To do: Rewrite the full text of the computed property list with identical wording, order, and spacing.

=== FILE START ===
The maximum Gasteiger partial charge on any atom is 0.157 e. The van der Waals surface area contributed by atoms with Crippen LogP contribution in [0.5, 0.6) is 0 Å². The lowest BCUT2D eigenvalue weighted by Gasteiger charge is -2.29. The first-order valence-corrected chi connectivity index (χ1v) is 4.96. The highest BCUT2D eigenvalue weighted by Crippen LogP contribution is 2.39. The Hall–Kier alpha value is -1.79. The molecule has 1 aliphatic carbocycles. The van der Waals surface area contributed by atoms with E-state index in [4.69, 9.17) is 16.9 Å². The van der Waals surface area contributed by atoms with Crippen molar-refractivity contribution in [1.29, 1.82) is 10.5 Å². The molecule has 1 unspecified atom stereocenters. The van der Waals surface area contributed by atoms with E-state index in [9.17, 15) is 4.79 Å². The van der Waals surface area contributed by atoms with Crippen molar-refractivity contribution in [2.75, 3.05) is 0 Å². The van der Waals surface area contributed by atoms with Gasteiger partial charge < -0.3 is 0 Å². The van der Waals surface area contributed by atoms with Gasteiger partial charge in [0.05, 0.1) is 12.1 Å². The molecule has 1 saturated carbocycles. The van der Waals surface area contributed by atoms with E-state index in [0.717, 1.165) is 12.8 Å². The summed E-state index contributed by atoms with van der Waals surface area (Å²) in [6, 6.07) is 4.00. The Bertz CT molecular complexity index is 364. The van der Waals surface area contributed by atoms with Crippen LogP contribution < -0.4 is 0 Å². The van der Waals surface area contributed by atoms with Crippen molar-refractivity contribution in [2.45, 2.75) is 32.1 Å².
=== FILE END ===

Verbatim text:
The maximum Gasteiger partial charge on any atom is 0.157 e. The van der Waals surface area contributed by atoms with Crippen LogP contribution in [0.5, 0.6) is 0 Å². The lowest BCUT2D eigenvalue weighted by Gasteiger charge is -2.29. The first-order valence-corrected chi connectivity index (χ1v) is 4.96. The highest BCUT2D eigenvalue weighted by Crippen LogP contribution is 2.39. The Hall–Kier alpha value is -1.79. The molecule has 1 aliphatic carbocycles. The van der Waals surface area contributed by atoms with E-state index in [4.69, 9.17) is 16.9 Å². The van der Waals surface area contributed by atoms with Crippen molar-refractivity contribution in [1.29, 1.82) is 10.5 Å². The molecule has 1 unspecified atom stereocenters. The van der Waals surface area contributed by atoms with E-state index in [9.17, 15) is 4.79 Å². The van der Waals surface area contributed by atoms with Crippen molar-refractivity contribution in [2.75, 3.05) is 0 Å². The van der Waals surface area contributed by atoms with Gasteiger partial charge < -0.3 is 0 Å². The van der Waals surface area contributed by atoms with Gasteiger partial charge in [0.05, 0.1) is 12.1 Å². The molecule has 1 saturated carbocycles. The van der Waals surface area contributed by atoms with E-state index in [0.717, 1.165) is 12.8 Å². The summed E-state index contributed by atoms with van der Waals surface area (Å²) in [6, 6.07) is 4.00. The Bertz CT molecular complexity index is 364. The van der Waals surface area contributed by atoms with Crippen LogP contribution < -0.4 is 0 Å². The van der Waals surface area contributed by atoms with Crippen molar-refractivity contribution in [2.45, 2.75) is 32.1 Å².